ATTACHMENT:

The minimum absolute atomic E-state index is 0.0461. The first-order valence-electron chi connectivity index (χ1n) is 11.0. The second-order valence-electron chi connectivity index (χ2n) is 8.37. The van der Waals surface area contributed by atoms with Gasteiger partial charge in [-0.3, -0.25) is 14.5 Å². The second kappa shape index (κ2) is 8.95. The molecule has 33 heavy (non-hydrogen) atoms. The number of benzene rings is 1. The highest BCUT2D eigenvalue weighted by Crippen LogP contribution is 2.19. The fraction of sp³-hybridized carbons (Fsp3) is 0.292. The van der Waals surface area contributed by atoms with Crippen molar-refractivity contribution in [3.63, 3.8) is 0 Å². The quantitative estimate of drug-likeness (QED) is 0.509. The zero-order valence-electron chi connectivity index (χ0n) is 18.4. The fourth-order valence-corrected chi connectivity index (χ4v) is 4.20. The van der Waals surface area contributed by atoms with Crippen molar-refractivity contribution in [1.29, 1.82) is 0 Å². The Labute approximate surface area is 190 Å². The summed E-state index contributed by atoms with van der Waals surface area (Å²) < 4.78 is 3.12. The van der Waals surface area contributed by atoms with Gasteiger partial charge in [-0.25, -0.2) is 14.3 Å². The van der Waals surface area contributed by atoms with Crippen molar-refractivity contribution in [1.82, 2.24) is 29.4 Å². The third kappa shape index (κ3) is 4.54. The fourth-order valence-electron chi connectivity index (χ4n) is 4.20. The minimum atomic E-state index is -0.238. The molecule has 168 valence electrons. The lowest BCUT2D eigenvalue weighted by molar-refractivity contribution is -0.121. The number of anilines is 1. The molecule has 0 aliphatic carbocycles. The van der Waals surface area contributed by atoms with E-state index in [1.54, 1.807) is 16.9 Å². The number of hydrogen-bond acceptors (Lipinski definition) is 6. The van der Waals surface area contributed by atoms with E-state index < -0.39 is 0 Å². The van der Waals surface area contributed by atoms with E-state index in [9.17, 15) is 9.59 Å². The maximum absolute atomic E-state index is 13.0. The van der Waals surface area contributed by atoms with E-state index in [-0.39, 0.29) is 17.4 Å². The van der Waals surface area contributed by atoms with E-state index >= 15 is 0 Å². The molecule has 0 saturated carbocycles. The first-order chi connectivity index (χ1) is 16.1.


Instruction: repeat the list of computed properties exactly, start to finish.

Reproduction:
The minimum absolute atomic E-state index is 0.0461. The first-order valence-electron chi connectivity index (χ1n) is 11.0. The second-order valence-electron chi connectivity index (χ2n) is 8.37. The van der Waals surface area contributed by atoms with Gasteiger partial charge in [-0.3, -0.25) is 14.5 Å². The second kappa shape index (κ2) is 8.95. The molecule has 33 heavy (non-hydrogen) atoms. The number of benzene rings is 1. The highest BCUT2D eigenvalue weighted by Crippen LogP contribution is 2.19. The fraction of sp³-hybridized carbons (Fsp3) is 0.292. The van der Waals surface area contributed by atoms with Crippen molar-refractivity contribution in [3.63, 3.8) is 0 Å². The quantitative estimate of drug-likeness (QED) is 0.509. The zero-order valence-electron chi connectivity index (χ0n) is 18.4. The fourth-order valence-corrected chi connectivity index (χ4v) is 4.20. The van der Waals surface area contributed by atoms with Crippen molar-refractivity contribution in [1.29, 1.82) is 0 Å². The Labute approximate surface area is 190 Å². The summed E-state index contributed by atoms with van der Waals surface area (Å²) < 4.78 is 3.12. The van der Waals surface area contributed by atoms with Gasteiger partial charge in [-0.25, -0.2) is 14.3 Å². The van der Waals surface area contributed by atoms with Crippen molar-refractivity contribution in [1.82, 2.24) is 29.4 Å². The third kappa shape index (κ3) is 4.54. The fourth-order valence-electron chi connectivity index (χ4n) is 4.20. The minimum atomic E-state index is -0.238. The molecule has 168 valence electrons. The lowest BCUT2D eigenvalue weighted by molar-refractivity contribution is -0.121. The number of anilines is 1. The molecule has 0 aliphatic carbocycles. The van der Waals surface area contributed by atoms with E-state index in [1.54, 1.807) is 16.9 Å². The number of hydrogen-bond acceptors (Lipinski definition) is 6. The van der Waals surface area contributed by atoms with E-state index < -0.39 is 0 Å². The van der Waals surface area contributed by atoms with E-state index in [9.17, 15) is 9.59 Å². The maximum absolute atomic E-state index is 13.0. The van der Waals surface area contributed by atoms with E-state index in [-0.39, 0.29) is 17.4 Å². The van der Waals surface area contributed by atoms with E-state index >= 15 is 0 Å². The molecule has 0 saturated carbocycles. The first-order chi connectivity index (χ1) is 16.1.